A text search algorithm was used to identify patients with the following keywords (and their variations) in their medical record: “xanthoma,” “arcus,” “familial hypercholesterolemia,” and “xanthelasma”; the records of these patients were further adjudicated by study physicians, and points for the DLC criteria were awarded wherever appropriate. Among patients on lipid-lowering therapy at baseline, we estimated untreated LDL-C levels by multiplying the on-treatment LDL with a correction factor based on the type and dose of therapy, as done in other studies (10).
A detailed review of the electronic medical record was conducted to determine the presence of cardiovascular risk factors during or before the index admission. Diabetes was defined as fasting plasma glucose >126 mg/dl, hemoglobin A1c ≥6.5% or diagnosis/treatment for diabetes. Hypertension was defined as a systolic blood pressure ≥140 mm Hg, diastolic blood pressure ≥90 mm Hg, or diagnosis or treatment of hypertension. Obesity was defined as a body mass index ≥30 kg/m2, or a diagnosis of obesity. Smoking was defined as current (tobacco products used within the last month), former, or never. The atherosclerotic cardiovascular disease (ASCVD) 10-year risk score was calculated based on data available prior to MI or at time of presentation using the pooled cohort equations, as previously described (12). Lipoprotein(a) testing results were available in a subset of patients. Over time, 2 different assays with different reference ranges were used. Therefore, we analyzed lipoprotein(a) as a binary variable indicating whether it was above or below the upper limit of normal for the specific reference range used at that time.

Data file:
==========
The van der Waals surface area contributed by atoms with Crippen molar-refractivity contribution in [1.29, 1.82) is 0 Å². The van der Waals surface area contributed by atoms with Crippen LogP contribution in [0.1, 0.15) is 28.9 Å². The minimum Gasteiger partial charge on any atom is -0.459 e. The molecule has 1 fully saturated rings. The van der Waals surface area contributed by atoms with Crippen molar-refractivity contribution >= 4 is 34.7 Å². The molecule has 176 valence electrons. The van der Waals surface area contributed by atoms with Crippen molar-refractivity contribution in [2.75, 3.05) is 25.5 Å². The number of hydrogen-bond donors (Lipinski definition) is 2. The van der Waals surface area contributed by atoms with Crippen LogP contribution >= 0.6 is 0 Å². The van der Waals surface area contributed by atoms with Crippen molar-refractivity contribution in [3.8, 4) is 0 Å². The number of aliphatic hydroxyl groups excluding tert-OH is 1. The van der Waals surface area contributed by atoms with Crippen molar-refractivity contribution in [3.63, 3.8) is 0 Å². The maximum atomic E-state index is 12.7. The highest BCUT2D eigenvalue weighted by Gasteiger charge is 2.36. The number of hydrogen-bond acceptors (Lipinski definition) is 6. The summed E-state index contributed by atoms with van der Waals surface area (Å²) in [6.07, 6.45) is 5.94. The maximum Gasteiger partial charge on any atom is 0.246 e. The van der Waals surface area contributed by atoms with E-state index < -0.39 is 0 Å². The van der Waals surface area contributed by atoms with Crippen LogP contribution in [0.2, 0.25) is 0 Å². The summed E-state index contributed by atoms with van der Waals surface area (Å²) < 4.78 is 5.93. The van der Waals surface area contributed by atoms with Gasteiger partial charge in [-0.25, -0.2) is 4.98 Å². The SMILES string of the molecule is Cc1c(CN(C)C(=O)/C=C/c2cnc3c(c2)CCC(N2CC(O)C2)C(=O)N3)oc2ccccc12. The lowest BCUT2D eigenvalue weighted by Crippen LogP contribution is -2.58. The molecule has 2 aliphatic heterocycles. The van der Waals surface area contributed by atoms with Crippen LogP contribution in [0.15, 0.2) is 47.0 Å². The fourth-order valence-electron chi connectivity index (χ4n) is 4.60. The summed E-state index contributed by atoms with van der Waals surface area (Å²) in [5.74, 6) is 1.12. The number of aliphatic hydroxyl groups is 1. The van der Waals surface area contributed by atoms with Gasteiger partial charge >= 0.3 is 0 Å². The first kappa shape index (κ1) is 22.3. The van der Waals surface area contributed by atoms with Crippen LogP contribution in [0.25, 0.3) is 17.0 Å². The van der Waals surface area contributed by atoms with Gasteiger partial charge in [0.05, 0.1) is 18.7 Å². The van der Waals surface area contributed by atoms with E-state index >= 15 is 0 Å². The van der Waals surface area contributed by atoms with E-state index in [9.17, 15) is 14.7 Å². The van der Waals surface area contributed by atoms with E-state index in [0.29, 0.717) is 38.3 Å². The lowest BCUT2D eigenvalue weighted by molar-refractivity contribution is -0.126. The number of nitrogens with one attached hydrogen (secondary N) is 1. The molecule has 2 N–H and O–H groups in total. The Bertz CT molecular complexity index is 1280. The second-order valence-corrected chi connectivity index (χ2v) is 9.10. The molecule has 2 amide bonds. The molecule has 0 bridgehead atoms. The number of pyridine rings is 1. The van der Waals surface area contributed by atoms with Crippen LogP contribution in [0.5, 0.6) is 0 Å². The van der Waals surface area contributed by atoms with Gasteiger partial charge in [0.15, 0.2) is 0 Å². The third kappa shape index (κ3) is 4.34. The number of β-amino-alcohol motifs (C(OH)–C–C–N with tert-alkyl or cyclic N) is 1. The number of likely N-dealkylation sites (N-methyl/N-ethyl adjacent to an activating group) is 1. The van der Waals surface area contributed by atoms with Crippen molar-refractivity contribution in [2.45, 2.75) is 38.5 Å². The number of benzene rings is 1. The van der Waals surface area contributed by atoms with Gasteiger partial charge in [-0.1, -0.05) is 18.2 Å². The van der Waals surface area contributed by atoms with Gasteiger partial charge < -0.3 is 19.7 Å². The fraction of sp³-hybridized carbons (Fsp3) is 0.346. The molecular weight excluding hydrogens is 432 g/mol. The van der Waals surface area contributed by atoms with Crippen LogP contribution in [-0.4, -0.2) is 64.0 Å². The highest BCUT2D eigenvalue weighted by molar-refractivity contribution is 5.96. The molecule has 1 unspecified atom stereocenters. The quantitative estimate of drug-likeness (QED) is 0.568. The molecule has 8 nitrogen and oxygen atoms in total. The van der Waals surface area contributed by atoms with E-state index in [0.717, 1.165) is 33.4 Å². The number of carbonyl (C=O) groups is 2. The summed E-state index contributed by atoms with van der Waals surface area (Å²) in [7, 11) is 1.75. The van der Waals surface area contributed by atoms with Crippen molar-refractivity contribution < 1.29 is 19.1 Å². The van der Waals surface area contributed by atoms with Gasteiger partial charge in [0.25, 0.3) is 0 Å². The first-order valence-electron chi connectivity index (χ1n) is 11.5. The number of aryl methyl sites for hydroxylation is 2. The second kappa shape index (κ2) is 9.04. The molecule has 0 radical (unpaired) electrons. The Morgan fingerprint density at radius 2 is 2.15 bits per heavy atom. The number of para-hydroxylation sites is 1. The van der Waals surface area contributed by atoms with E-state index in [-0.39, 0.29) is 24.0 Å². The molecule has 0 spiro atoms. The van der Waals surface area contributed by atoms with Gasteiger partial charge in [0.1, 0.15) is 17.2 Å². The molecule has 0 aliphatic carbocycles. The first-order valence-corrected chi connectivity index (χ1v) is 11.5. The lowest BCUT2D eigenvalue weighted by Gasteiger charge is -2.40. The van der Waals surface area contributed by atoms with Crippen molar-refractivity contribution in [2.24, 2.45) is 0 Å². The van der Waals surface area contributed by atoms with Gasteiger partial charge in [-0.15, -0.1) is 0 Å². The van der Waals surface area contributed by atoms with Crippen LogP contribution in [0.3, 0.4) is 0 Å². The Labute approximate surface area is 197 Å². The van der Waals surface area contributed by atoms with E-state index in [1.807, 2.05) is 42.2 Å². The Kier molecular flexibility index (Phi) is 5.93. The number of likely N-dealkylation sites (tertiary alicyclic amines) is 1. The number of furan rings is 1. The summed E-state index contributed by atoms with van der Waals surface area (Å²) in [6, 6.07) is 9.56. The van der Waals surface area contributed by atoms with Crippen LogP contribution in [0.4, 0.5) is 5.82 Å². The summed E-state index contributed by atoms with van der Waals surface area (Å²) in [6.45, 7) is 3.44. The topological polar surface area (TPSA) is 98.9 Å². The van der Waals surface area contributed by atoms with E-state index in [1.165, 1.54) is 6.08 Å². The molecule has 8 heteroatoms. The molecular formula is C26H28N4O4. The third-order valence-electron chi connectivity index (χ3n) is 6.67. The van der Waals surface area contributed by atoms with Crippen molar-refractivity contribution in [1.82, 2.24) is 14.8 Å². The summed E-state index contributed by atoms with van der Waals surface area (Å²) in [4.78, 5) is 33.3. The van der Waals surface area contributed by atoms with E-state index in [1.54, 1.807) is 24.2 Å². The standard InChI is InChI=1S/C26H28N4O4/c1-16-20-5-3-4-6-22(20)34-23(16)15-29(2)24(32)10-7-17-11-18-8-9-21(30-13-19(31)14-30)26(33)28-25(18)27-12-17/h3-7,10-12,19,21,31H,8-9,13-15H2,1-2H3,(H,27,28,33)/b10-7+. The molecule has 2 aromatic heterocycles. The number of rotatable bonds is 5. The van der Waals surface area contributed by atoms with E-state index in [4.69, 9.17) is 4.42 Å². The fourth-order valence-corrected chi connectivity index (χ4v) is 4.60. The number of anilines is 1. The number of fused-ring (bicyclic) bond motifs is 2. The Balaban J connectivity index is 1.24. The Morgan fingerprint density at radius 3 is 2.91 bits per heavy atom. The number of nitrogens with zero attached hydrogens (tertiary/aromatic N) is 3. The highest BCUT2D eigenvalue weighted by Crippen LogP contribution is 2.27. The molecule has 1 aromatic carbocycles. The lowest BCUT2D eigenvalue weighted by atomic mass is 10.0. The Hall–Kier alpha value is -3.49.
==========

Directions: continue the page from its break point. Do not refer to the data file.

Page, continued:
A detailed review of electronic medical records was used to determine the prescription of guideline-directed medical therapy at the time of hospital discharge. Patients who died in-hospital were excluded from this specific analysis; but not from other analyses. Medications captured included aspirin, P2Y12 inhibitors, beta-blockers, angiotensin-converting enzyme inhibitors, or angiotensin receptor blockers. In addition, use of lipid-lowering therapy such as statins, ezetimibe, niacin, fibrates, and proprotein convertase subtilisin/kexin type 9 (PCSK9) inhibitors was also captured. Intensity of statin therapy was defined as described in the 2013 American College of Cardiology (ACC)/American Heart Association cholesterol guidelines (13).